Like many students attending college, part of Josh’s financial aid package included work study – a program which funds a job for a student to help provide money for the student to live off of while attending college. Josh’s job landed him in the financial aid office of Brandeis University. There, he was exposed to financial aid in a way most college students are not. Never in his wildest dreams did he expect that experience to play such an important role in his career.
Many years later Josh found himself in law school at the Quinnipiac University School of Law. As his second year was rapidly coming to a close, Josh began researching summer positions. It was during a discussion with a few professors that Josh learned of consumer law – an area of law that was severely underrepresented with enormous growth potential, and best of all, an area that appealed to Josh’s sense of community activism and fighting for the little guy. During another discussion with a professor that ran the internship programs, he learned of Connecticut Legal Services (Legal Aid) and its unique consumer program – the Consumer Law Project for Elders (CLEP).
Josh immediately called the program director who asked, “You WANT to do consumer law?” Apparently Josh was the first law student requesting to work in the program. This is where Josh was first exposed to the Fair Debt Collection Practices Act (FDCPA) and how it protected consumers from harassing and abusive debt collection conduct.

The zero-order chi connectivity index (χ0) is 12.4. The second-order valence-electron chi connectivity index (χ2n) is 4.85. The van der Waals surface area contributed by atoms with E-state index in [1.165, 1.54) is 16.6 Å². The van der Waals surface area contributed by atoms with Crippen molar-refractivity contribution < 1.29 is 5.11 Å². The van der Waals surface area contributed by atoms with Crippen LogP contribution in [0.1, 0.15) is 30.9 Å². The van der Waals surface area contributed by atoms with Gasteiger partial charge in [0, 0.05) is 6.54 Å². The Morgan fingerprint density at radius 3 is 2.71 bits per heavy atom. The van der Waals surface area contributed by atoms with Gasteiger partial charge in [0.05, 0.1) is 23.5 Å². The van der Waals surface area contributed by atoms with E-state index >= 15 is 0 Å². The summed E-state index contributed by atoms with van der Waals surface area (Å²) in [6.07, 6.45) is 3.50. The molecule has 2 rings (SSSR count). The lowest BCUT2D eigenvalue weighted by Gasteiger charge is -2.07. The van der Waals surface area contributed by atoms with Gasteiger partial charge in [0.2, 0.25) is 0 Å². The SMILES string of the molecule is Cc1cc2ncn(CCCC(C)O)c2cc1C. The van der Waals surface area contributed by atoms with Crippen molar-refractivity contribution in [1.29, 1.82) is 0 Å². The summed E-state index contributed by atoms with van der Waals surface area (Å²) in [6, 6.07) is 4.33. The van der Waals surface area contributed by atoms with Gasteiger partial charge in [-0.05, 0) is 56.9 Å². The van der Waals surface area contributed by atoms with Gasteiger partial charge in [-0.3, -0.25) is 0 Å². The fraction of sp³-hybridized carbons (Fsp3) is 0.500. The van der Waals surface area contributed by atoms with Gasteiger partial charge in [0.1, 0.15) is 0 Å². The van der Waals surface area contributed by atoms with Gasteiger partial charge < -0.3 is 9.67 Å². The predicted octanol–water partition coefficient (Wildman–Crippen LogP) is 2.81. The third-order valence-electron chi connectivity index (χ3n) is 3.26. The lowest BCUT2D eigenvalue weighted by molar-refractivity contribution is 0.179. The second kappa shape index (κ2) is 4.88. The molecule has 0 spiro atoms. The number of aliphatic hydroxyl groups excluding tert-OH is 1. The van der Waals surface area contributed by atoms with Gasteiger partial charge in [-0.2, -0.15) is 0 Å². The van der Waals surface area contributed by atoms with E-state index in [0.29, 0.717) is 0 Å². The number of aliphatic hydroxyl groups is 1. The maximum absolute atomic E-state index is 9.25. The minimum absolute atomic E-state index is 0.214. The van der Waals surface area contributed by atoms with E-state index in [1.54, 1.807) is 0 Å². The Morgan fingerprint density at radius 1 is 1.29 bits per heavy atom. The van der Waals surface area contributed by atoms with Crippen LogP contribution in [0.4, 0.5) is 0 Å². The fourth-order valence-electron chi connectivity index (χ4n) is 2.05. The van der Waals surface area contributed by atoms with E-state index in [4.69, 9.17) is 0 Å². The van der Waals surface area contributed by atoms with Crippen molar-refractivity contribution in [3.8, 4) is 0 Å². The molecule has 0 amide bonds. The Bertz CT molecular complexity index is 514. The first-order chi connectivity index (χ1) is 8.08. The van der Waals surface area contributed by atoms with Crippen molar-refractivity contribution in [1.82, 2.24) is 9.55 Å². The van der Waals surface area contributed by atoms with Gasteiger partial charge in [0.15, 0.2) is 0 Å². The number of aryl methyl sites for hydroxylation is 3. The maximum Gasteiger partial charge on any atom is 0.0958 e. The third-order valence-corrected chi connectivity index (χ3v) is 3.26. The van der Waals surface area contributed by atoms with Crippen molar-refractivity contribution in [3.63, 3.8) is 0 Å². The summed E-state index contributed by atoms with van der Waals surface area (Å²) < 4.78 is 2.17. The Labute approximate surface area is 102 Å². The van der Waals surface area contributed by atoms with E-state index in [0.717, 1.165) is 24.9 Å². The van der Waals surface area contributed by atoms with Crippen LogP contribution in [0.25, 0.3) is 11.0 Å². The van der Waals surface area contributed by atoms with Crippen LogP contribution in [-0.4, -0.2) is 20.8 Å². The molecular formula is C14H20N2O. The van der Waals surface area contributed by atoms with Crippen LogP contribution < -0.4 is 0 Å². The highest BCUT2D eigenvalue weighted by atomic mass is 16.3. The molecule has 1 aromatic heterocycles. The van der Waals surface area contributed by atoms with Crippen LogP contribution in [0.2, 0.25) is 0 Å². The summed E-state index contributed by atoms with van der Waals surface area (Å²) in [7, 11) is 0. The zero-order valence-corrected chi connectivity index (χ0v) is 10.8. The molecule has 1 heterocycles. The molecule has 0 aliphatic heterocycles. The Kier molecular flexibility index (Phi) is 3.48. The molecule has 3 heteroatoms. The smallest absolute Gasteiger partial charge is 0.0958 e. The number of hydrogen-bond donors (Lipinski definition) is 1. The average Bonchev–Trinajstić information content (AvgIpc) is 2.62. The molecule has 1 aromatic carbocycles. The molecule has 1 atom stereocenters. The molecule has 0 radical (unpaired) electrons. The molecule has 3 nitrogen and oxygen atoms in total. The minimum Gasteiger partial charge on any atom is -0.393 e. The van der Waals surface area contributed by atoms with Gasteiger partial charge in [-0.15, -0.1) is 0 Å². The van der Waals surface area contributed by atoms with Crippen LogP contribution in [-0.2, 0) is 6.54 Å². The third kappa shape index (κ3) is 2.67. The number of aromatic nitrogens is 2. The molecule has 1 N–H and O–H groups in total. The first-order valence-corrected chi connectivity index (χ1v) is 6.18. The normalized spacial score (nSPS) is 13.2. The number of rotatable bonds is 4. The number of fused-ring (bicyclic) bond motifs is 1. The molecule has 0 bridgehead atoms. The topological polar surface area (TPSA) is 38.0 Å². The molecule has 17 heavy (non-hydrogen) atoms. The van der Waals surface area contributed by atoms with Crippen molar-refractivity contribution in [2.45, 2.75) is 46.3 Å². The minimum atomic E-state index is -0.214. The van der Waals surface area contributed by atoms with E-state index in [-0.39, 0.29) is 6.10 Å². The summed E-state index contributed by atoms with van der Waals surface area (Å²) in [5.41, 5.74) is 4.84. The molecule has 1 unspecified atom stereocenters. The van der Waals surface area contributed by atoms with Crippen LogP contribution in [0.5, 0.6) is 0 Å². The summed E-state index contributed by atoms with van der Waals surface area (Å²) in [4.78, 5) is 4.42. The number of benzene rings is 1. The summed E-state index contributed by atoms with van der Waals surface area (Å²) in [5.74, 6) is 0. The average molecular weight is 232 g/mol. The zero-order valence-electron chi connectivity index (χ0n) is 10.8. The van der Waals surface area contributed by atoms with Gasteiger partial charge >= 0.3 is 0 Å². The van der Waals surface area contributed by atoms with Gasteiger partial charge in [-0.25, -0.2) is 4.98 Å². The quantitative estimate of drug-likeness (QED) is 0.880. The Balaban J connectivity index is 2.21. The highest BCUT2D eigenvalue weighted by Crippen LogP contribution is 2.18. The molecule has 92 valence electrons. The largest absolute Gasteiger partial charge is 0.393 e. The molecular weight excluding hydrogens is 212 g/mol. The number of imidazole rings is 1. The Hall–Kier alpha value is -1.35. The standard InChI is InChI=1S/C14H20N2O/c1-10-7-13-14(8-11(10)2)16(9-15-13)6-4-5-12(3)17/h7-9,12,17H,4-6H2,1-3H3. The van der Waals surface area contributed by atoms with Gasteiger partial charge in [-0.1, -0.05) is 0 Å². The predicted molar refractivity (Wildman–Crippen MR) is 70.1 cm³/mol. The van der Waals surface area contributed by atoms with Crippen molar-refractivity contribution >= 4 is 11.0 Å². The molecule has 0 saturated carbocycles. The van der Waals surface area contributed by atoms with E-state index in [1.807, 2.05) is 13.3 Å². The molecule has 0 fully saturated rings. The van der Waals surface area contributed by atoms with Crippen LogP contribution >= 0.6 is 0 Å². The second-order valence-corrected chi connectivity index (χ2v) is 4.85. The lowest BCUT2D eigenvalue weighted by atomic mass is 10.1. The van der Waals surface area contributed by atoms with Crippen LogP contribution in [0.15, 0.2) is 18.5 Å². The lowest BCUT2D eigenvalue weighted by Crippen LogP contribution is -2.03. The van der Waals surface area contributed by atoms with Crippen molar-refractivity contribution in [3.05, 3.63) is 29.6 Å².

At CLEP, one project involved an elder gentleman and his student loans. It seemed he had gone to trucking school in the early ’80s but had never paid off his student loan. The man had received a letter threatening to offset his social security if he did not get his loan out of default. Suddenly Josh’s years of working in the Brandeis financial aid office came rushing back. Josh immediately knew what to do and assisted with the paperwork. By the end of the summer, the gentleman had avoided the offset, cured his default, and was making voluntary payments of a reduced amount that did not affect his budget. But still, Josh had no idea this was just the start.
As Josh began his third year of law school, the CLEP director invited Josh to a seminar being given by one of the Connecticut’s leading FDCPA attorneys. By the end of the seminar, Josh had lined up an interview with this lawyer and three weeks later started a part-time job as a law clerk at the lawyer’s firm, the Consumer Law Group.
In October of 2008, Josh went solo, founding the Law Office of Joshua R.I. Cohen. He very much enjoyed doing consumer law and wanted his firm to focus exclusively on consumer law. Specifically, the firm worked on debt collection defense, debt collector harassment and abusive conduct (FDCPA), credit report issues, and debt settlement. Josh also decided to focus on student loan law. Rather quickly, he realized that this was an especially underrepresented area of consumer law and there was a growing need for legal help.
Almost immediately, Josh found debt collection violations running rampant throughout the student loan collection industry. After consulting with his former boss, the two joined forces to bring a few cases with class action potential. In 2011, after being requested by fellow consumer advocates, Joshua started teaching the Student Loan Law Workshop. To date, over 200 attorneys have attended the Workshop.